The short answer is, it depends and generally no. If you look at the great research done by Ascend, McKinsey, BCG and others, it is clear we are not well-represented at all levels. More often than not we are represented well at the junior levels but lacking especially at the senior levels even though our representation in absolute levels at most organizations is adequate. This also depends on the industry that you are in and it is important to go a level deeper. For example, we know that AAPIs are in the low single digits of C-suite representation at Fortune 500 firms. In business, Asian Americans can represent up to 20-25% of the labor force but are often not represented in senior management roles. Our NGL Service Project team is actually working on highlighting this exact challenge using facts, data, and digital narratives.
Committee of 100: What do you believe needs to be done so that more Chinese Americans feel empowered to follow their dreams and push forward to create the programs / businesses / position they want?
Dustin: A few key actions come to mind which can help us be on this journey together as a unified voice. Finding community in each other as a Chinese American community, which is cross-sector, cross-generational and cross-immigration heritage. Committe of 100 has a big role in driving this and how we bridge this gap by connecting the 100 Chinese Americans to the 6 million. Secondly, I believe we are stronger together, hence we need to find community and alliances in two other critical areas, the wider AAPI community (or the community of 20 million, which we are part of) and other dimensions of diversity, such as African and Hispanic Americans, while also recognizing our intersectionality through our solidarity and learnings from the LGBTQ community and Women.
Committee of 100: What moment or learning experience inspired you to work in your professional field?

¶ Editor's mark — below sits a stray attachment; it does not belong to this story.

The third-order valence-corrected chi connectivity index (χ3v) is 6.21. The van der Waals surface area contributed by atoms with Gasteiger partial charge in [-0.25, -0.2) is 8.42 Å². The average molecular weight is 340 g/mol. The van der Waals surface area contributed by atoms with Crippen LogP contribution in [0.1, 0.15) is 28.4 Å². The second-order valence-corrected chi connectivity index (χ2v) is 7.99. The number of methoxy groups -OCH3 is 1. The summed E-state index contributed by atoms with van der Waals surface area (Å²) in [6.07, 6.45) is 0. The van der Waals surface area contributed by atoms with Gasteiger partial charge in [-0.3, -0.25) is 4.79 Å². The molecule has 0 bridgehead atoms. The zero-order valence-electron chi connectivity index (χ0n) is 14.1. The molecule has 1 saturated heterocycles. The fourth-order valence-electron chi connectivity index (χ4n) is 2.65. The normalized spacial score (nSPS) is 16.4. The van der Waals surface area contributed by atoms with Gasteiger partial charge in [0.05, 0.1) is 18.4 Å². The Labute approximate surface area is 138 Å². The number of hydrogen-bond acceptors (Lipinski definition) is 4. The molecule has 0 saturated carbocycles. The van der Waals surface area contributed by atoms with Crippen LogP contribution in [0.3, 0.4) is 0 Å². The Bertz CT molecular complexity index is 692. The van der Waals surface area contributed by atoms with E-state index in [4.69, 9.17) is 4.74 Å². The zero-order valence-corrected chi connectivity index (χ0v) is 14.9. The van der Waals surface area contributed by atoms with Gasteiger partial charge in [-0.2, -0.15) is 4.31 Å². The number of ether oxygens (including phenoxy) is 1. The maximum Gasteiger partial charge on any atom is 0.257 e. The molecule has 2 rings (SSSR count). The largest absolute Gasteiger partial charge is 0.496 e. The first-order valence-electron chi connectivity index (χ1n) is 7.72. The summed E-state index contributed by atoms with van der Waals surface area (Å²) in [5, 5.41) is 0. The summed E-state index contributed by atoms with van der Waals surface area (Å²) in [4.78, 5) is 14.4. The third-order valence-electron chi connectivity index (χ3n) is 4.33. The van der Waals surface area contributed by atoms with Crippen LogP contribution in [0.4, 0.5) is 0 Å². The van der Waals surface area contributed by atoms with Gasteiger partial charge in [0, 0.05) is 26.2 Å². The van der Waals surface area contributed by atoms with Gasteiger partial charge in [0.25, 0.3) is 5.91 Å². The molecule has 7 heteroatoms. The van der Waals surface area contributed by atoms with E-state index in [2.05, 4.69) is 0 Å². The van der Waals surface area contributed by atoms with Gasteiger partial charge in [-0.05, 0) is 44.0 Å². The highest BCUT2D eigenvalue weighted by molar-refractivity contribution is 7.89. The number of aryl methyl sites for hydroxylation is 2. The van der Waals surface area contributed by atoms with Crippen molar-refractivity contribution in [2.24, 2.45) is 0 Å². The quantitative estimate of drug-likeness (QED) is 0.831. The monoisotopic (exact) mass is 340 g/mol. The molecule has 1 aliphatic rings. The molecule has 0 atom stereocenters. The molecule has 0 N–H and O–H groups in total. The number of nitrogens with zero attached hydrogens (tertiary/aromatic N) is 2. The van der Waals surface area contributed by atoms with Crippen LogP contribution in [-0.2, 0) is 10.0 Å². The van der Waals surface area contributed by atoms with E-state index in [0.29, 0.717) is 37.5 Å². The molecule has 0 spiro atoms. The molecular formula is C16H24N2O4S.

Dustin: My family has strong roots in the Chinese Diaspora when they left the mainland during the war and headed to the Americas and I was born in the Dutch Caribbean island of Aruba. I have found Chinese communities have settled in the harshest and most difficult places and circumstances in the world and flourished whilst learning the context and culture that they have found themselves in while facing discrimination. This was certainly the experience of my grandfather when he landed in Latin America. Today, I work at Citi, the World’s Most Global Bank with a presence in 95 countries and serving 160 worldwide – while I get to work with sovereigns and supras to drive progress and growth. It’s that globality, diversity, and intersectionality, which inspires me to do what I do every day. I get to deal with global challenges at a local level every day, which is beyond exciting.
Committee of 100: For those Chinese Americans and AAPIs who just recently graduated college, what advice would you give to them?
Dustin: Go about your career and life without any ceilings of any kind — bamboo or otherwise — and wherever you are, always build bridges and ladders towards your next role(s) way before you even have them in hand. Do not overanalyze, just do it and while you are at it make time to connect with people and (your) passions on a deeper level. Know what you want, do not let others decide that for you but do not do it alone – find sponsors and mentors, both AAPI and non-AAPI. Putting your head down and expecting to be recognized is not going to get you ahead.
Committee of 100: What do you most want to be remembered for in terms of making your mark on this world?
Dustin: That throughout my life that I was a good son, a good brother and a good father, who was loving and was loved in return. That throughout my career, I was an effective and impactful leader and hereby made a meaningful difference within my own organization and also that of my sovereign and supranational clients whose mission it is to serve their citizens and achieve the Sustainable Development Goals (SDGs).